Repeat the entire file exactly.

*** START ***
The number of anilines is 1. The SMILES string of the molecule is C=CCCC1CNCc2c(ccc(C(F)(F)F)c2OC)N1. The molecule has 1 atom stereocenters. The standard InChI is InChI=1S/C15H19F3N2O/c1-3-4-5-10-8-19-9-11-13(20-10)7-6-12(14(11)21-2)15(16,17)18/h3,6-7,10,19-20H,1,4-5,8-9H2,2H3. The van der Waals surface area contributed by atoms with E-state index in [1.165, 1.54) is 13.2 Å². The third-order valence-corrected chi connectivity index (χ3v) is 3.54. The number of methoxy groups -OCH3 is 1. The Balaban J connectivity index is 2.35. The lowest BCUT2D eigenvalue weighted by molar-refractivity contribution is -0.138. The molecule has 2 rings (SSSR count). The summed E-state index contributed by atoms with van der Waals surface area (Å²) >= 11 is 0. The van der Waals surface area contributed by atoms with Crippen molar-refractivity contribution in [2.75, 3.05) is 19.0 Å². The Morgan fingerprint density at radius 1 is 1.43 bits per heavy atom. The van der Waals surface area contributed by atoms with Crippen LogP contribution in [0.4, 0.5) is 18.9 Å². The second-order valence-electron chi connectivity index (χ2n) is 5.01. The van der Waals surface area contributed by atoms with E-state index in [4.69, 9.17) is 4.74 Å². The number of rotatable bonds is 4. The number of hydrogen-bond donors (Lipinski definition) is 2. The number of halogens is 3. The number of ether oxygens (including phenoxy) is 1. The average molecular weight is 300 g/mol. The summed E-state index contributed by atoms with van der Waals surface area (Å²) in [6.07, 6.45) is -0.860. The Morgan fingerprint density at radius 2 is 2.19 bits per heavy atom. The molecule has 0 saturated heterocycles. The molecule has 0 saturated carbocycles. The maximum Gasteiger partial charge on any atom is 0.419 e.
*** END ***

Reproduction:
The number of anilines is 1. The SMILES string of the molecule is C=CCCC1CNCc2c(ccc(C(F)(F)F)c2OC)N1. The molecule has 1 atom stereocenters. The standard InChI is InChI=1S/C15H19F3N2O/c1-3-4-5-10-8-19-9-11-13(20-10)7-6-12(14(11)21-2)15(16,17)18/h3,6-7,10,19-20H,1,4-5,8-9H2,2H3. The van der Waals surface area contributed by atoms with E-state index in [1.165, 1.54) is 13.2 Å². The third-order valence-corrected chi connectivity index (χ3v) is 3.54. The number of methoxy groups -OCH3 is 1. The Balaban J connectivity index is 2.35. The lowest BCUT2D eigenvalue weighted by molar-refractivity contribution is -0.138. The molecule has 2 rings (SSSR count). The summed E-state index contributed by atoms with van der Waals surface area (Å²) >= 11 is 0. The van der Waals surface area contributed by atoms with Crippen molar-refractivity contribution in [2.75, 3.05) is 19.0 Å². The Morgan fingerprint density at radius 1 is 1.43 bits per heavy atom. The van der Waals surface area contributed by atoms with Crippen LogP contribution in [0.4, 0.5) is 18.9 Å². The second-order valence-electron chi connectivity index (χ2n) is 5.01. The van der Waals surface area contributed by atoms with E-state index in [4.69, 9.17) is 4.74 Å². The number of rotatable bonds is 4. The number of hydrogen-bond donors (Lipinski definition) is 2. The number of halogens is 3. The number of ether oxygens (including phenoxy) is 1. The average molecular weight is 300 g/mol. The summed E-state index contributed by atoms with van der Waals surface area (Å²) in [6.07, 6.45) is -0.860. The Morgan fingerprint density at radius 2 is 2.19 bits per heavy atom. The molecule has 0 saturated heterocycles. The molecule has 0 saturated carbocycles. The maximum Gasteiger partial charge on any atom is 0.419 e.